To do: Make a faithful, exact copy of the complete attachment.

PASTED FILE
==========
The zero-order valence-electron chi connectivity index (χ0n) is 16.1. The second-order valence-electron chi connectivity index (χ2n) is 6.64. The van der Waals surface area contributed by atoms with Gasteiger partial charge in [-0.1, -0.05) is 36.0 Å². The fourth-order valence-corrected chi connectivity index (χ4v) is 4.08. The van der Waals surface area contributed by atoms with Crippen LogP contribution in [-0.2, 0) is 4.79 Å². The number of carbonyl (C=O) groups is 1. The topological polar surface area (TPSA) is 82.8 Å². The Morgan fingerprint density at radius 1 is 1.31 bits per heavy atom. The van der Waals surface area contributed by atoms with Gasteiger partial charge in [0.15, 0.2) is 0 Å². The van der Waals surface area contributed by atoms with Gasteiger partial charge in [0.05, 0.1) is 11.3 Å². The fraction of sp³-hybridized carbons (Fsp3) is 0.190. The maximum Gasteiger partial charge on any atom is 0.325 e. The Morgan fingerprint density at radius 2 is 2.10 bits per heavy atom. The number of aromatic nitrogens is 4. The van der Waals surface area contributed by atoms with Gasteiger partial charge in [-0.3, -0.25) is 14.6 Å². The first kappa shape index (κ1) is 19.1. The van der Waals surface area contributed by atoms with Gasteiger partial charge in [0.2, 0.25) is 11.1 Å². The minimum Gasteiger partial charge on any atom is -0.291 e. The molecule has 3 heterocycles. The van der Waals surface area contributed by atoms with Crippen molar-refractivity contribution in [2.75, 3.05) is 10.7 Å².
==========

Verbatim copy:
The zero-order valence-electron chi connectivity index (χ0n) is 16.1. The second-order valence-electron chi connectivity index (χ2n) is 6.64. The van der Waals surface area contributed by atoms with Gasteiger partial charge in [-0.1, -0.05) is 36.0 Å². The fourth-order valence-corrected chi connectivity index (χ4v) is 4.08. The van der Waals surface area contributed by atoms with Crippen LogP contribution in [-0.2, 0) is 4.79 Å². The number of carbonyl (C=O) groups is 1. The topological polar surface area (TPSA) is 82.8 Å². The Morgan fingerprint density at radius 1 is 1.31 bits per heavy atom. The van der Waals surface area contributed by atoms with Gasteiger partial charge in [0.15, 0.2) is 0 Å². The van der Waals surface area contributed by atoms with Gasteiger partial charge in [0.05, 0.1) is 11.3 Å². The fraction of sp³-hybridized carbons (Fsp3) is 0.190. The maximum Gasteiger partial charge on any atom is 0.325 e. The Morgan fingerprint density at radius 2 is 2.10 bits per heavy atom. The number of aromatic nitrogens is 4. The van der Waals surface area contributed by atoms with Gasteiger partial charge in [-0.3, -0.25) is 14.6 Å². The first kappa shape index (κ1) is 19.1. The van der Waals surface area contributed by atoms with Gasteiger partial charge in [0.2, 0.25) is 11.1 Å². The minimum Gasteiger partial charge on any atom is -0.291 e. The molecule has 3 heterocycles. The van der Waals surface area contributed by atoms with Crippen molar-refractivity contribution in [2.75, 3.05) is 10.7 Å².